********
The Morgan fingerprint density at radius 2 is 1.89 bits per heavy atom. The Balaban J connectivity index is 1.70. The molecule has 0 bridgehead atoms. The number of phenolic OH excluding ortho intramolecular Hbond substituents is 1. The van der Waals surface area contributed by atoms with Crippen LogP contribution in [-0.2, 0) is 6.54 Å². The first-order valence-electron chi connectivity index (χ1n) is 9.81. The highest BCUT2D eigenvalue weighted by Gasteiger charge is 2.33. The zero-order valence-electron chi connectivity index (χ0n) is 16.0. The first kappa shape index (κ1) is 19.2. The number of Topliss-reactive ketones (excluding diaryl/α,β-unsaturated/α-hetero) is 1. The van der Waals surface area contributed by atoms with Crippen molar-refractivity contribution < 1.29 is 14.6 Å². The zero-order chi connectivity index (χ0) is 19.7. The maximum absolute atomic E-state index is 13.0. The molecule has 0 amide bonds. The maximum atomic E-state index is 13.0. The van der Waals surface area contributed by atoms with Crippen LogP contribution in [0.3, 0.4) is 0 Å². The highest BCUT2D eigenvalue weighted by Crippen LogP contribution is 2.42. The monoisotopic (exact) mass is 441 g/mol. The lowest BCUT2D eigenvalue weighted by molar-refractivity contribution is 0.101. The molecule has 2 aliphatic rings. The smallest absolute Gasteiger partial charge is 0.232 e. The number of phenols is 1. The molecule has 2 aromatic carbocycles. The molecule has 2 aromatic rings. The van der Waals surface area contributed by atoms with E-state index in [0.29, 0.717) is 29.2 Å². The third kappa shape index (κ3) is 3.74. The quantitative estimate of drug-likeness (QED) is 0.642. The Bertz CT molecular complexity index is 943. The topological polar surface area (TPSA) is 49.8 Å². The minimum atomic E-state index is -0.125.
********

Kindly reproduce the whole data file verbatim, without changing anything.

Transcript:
The Morgan fingerprint density at radius 2 is 1.89 bits per heavy atom. The Balaban J connectivity index is 1.70. The molecule has 0 bridgehead atoms. The number of phenolic OH excluding ortho intramolecular Hbond substituents is 1. The van der Waals surface area contributed by atoms with Crippen LogP contribution in [-0.2, 0) is 6.54 Å². The first-order valence-electron chi connectivity index (χ1n) is 9.81. The highest BCUT2D eigenvalue weighted by Gasteiger charge is 2.33. The zero-order valence-electron chi connectivity index (χ0n) is 16.0. The first kappa shape index (κ1) is 19.2. The number of Topliss-reactive ketones (excluding diaryl/α,β-unsaturated/α-hetero) is 1. The van der Waals surface area contributed by atoms with Crippen molar-refractivity contribution < 1.29 is 14.6 Å². The zero-order chi connectivity index (χ0) is 19.7. The maximum absolute atomic E-state index is 13.0. The molecule has 0 amide bonds. The maximum atomic E-state index is 13.0. The van der Waals surface area contributed by atoms with Crippen LogP contribution in [0.3, 0.4) is 0 Å². The highest BCUT2D eigenvalue weighted by Crippen LogP contribution is 2.42. The monoisotopic (exact) mass is 441 g/mol. The lowest BCUT2D eigenvalue weighted by molar-refractivity contribution is 0.101. The molecule has 2 aliphatic rings. The smallest absolute Gasteiger partial charge is 0.232 e. The number of phenols is 1. The molecule has 2 aromatic carbocycles. The molecule has 2 aromatic rings. The van der Waals surface area contributed by atoms with E-state index in [0.29, 0.717) is 29.2 Å². The third kappa shape index (κ3) is 3.74. The quantitative estimate of drug-likeness (QED) is 0.642. The Bertz CT molecular complexity index is 943. The topological polar surface area (TPSA) is 49.8 Å². The minimum atomic E-state index is -0.125.